And what do you know, now I pray,
Of the fashions of the present day?

You creature ignorant and low!

However, if you want to know,
This is the reason why I do it:

I lay my egg, and then review it ?" We will conclude our extracts with two more quotations only. The first we select for its oddity, and because the subject is one to which we have already alluded; it is genius.

“ When a man has written a book, and one reads it, and it works as wondrously as Dr. Faust's mantle, so that one rises and makes ready — and then, when he comes to himself, returns thankfully to the book; I should call the author a man of genius. But my cousin will say that this is telling nothing; we want to know not who has genius, but what the genius is that one has. Well then, genius is is — don't know — is a whale! Yes, genius is a whale that can keep an idea three days and three nights in its belly, and then spit it out alive upon the land ; a whale that now travels through the deep in still greatness, till an ague seizes the inhabitants of the water anon mounts to the top, and plays with three-masted vessels, or breaks forth boisterously from the ocean, and does wondrous things. But the nogenius is a whale skeleton, driven hither and thither by the winds and waves, a bait for the black and white bears (magazine and

newspaper writers) who come over the ice-bergs, and gnaw at him. I may as well confess it at once – the reader would soon find it out. I have been looking over my cousin's papers, and as usual, the dish is his, the sauce only is mine.

“The human body, full of nerves and veins, at whose centre the human soul sits, like a spider in the centre of her web, resembles a harp; and the objects in this world are the fingers that play upon it. All harp-strings vibrate when they are touched. But some harps are so finely constructed, that they speak under the fingers of the artist, and their strings are so disposed to vibration, that the sound, as it were, liberates itself from the instrument, and creates for itself a light, ethereal existence, which floats around in the air, and fills the heart with a sweet sadness. And this light ethereal being, which floats around so freely by itself, even when the string has ceased to vibrate, and which fills the heart with sweet sadness, can be baptized by no other name than genius; and the man on whose head it sits, as the owl on the head of Mi.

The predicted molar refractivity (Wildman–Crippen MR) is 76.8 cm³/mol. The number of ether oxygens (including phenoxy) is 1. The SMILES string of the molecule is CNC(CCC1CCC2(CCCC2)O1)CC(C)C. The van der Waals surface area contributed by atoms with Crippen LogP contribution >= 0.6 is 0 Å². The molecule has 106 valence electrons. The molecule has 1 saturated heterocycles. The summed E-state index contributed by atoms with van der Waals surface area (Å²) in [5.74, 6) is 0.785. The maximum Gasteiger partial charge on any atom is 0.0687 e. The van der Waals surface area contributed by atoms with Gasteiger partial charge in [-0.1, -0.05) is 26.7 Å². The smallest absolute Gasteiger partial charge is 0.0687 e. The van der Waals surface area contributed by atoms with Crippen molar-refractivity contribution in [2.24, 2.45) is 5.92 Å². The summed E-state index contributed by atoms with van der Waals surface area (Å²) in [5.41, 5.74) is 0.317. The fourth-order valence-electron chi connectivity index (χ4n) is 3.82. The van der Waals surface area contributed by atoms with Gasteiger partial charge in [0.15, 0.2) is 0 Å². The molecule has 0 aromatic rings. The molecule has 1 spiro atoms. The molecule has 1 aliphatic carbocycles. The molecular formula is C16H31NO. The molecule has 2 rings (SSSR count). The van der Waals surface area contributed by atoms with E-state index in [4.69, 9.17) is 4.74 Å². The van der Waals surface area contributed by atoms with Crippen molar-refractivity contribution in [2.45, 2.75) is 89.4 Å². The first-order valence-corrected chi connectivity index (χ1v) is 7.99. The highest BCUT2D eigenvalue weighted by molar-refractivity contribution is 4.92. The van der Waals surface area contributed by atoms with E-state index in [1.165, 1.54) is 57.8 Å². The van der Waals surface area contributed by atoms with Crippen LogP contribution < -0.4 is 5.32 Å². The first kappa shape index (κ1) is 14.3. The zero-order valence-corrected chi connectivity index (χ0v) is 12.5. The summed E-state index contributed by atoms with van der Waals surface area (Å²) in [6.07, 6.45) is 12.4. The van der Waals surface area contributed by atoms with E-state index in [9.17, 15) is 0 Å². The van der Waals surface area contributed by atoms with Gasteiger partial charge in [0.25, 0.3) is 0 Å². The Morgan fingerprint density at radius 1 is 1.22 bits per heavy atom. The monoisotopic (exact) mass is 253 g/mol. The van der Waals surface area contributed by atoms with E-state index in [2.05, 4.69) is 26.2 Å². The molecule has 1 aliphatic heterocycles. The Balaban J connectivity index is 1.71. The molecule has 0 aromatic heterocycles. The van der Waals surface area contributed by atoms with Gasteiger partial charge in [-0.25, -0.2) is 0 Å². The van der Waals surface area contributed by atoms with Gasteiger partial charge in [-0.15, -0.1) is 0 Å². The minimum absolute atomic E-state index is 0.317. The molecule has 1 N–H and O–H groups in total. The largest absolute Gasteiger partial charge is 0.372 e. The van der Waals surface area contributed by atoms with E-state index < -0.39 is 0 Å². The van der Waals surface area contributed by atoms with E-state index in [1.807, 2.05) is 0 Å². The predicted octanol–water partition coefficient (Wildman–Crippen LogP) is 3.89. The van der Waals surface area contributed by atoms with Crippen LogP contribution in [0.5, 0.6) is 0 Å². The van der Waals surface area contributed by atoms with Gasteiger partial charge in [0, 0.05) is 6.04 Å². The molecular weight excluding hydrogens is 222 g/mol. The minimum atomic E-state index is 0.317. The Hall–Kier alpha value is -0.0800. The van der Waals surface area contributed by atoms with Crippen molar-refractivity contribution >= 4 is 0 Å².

is a man of genius. And now the indulgent reader knows, it is to be hoped, better than I, what genius is.”

The following are from counsels “ To my son John,” prefaced by the motto, “Gold and silver have I none; but such as I have give I thee :"

nerva,

“ Think often on sacred things, and be certain that it shall not be labor without profit, and let the leaven leaven the whole lump.”

It is easy to despise ; to understand is much better."

“Do the good that lies before you, and trouble not yourself about consequences."

“Will only one thing, (einerley.) and will that from the heart." “Flatter no one, and do not suffer yourself to be flattered.”

“ Help, and give willingly, when you have any thing, and think not the more of yourself; and if you have nothing, keep the cup of cold water always at hand, and think not the less of yourself."

“ Never harm a maiden, and remember that your mother was likewise a maiden."

“Sit not among the scorners, for they are the most miserable of all creatures."

“ When I am dead, close my eyes, and do not weep for me."

“ Aid and honor your mother as long as she lives, and bury her near me."

And thus we take our leave of Claudius. A more true, clear, simple, and transparent character, will not easily be found. He was born at Reinfield, in 1740, but passed most of his life

in quiet retirement at Wandsbeck, and there at an advanced age he died. Molliter ossa cubent. We have only to add, that we have given so much space to Claudius, not as supposing the analysis of the characteristics of a foreign writer of second rate celebrity, would in itself be interesting to the majority of readers; but because in the translations we have presented, we believe they will find enough to render the article one of interest and value ; and we are persuaded they will thank us for these bright and pure draughts out of a fountain they may never have unsealed.

ART. VII. — An Inquiry into the Origin of the Antiquities

of America. By JOHN DELAFIELD, JR. With an Appendir. By JAMES LAKEY, M. D. Cincinnati and New York : 1839. Colt, Burgess, & Co.

On the 12th of October, 1492, Christopher Columbus first set foot upon American soil, in the island of San Salvador ; in the month of August, 1498, he first raised his standard upon the terra firma of the new world. Since that time, the two vast continents, which the isthmus of Panama unites, have never ceased to fix the attention of the civilized world. At first it was the inerhaustible mines of gold in the country which Columbus had just made known to mankind, that aroused the cupidity of Europeans; adventurers, from all quarters, embarked, under the protection of their respective sovereigns, in the hope of obtaining a share of these immense treasures; later, the northern part of the continent became a new land of promise, to which the industrious and laborious repaired, with their families, in search of that political and religious liberty, which they could not find in their own countries ; -- afterwards, when the aborigines were driven westward, before the Europeans, who were continually arriving in increased numbers from the east, began the drama, whose denouement has afforded a lesson that humanity will never forget; – and now, it is the increasing prosperity of the northern continent, and the intestine divisions which desolate the descendants of the whites, who settled the southern, that especially engage the attention of the social economist.

To the grand interest, which the view of the present inhabit